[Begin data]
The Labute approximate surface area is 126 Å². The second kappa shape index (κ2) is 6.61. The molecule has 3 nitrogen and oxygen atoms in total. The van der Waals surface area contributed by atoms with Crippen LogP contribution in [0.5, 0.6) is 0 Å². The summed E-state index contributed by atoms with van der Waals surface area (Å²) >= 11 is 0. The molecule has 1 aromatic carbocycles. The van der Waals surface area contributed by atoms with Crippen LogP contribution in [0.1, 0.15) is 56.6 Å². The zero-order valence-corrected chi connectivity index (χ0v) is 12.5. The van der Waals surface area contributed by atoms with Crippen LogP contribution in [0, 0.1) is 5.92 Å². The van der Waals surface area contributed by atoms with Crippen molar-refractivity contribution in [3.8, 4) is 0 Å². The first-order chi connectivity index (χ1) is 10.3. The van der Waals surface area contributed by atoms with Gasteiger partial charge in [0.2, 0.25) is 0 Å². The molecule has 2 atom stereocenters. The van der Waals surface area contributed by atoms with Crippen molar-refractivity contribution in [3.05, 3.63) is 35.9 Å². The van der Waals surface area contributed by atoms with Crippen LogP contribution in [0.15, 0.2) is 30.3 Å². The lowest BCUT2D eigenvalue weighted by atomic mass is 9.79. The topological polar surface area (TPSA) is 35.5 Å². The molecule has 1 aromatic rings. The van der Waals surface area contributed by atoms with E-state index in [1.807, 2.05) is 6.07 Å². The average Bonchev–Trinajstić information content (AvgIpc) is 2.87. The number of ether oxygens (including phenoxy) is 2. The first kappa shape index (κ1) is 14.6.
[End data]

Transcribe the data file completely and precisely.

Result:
The Labute approximate surface area is 126 Å². The second kappa shape index (κ2) is 6.61. The molecule has 3 nitrogen and oxygen atoms in total. The van der Waals surface area contributed by atoms with Crippen LogP contribution in [0.5, 0.6) is 0 Å². The summed E-state index contributed by atoms with van der Waals surface area (Å²) >= 11 is 0. The molecule has 1 aromatic carbocycles. The van der Waals surface area contributed by atoms with Crippen LogP contribution in [0.1, 0.15) is 56.6 Å². The zero-order valence-corrected chi connectivity index (χ0v) is 12.5. The van der Waals surface area contributed by atoms with Crippen LogP contribution in [0, 0.1) is 5.92 Å². The van der Waals surface area contributed by atoms with Crippen molar-refractivity contribution in [3.8, 4) is 0 Å². The first-order chi connectivity index (χ1) is 10.3. The van der Waals surface area contributed by atoms with Gasteiger partial charge in [0.2, 0.25) is 0 Å². The molecule has 2 atom stereocenters. The van der Waals surface area contributed by atoms with Crippen molar-refractivity contribution in [3.05, 3.63) is 35.9 Å². The van der Waals surface area contributed by atoms with Crippen LogP contribution in [0.15, 0.2) is 30.3 Å². The lowest BCUT2D eigenvalue weighted by atomic mass is 9.79. The topological polar surface area (TPSA) is 35.5 Å². The molecule has 1 aromatic rings. The van der Waals surface area contributed by atoms with E-state index in [1.807, 2.05) is 6.07 Å². The average Bonchev–Trinajstić information content (AvgIpc) is 2.87. The number of ether oxygens (including phenoxy) is 2. The first kappa shape index (κ1) is 14.6.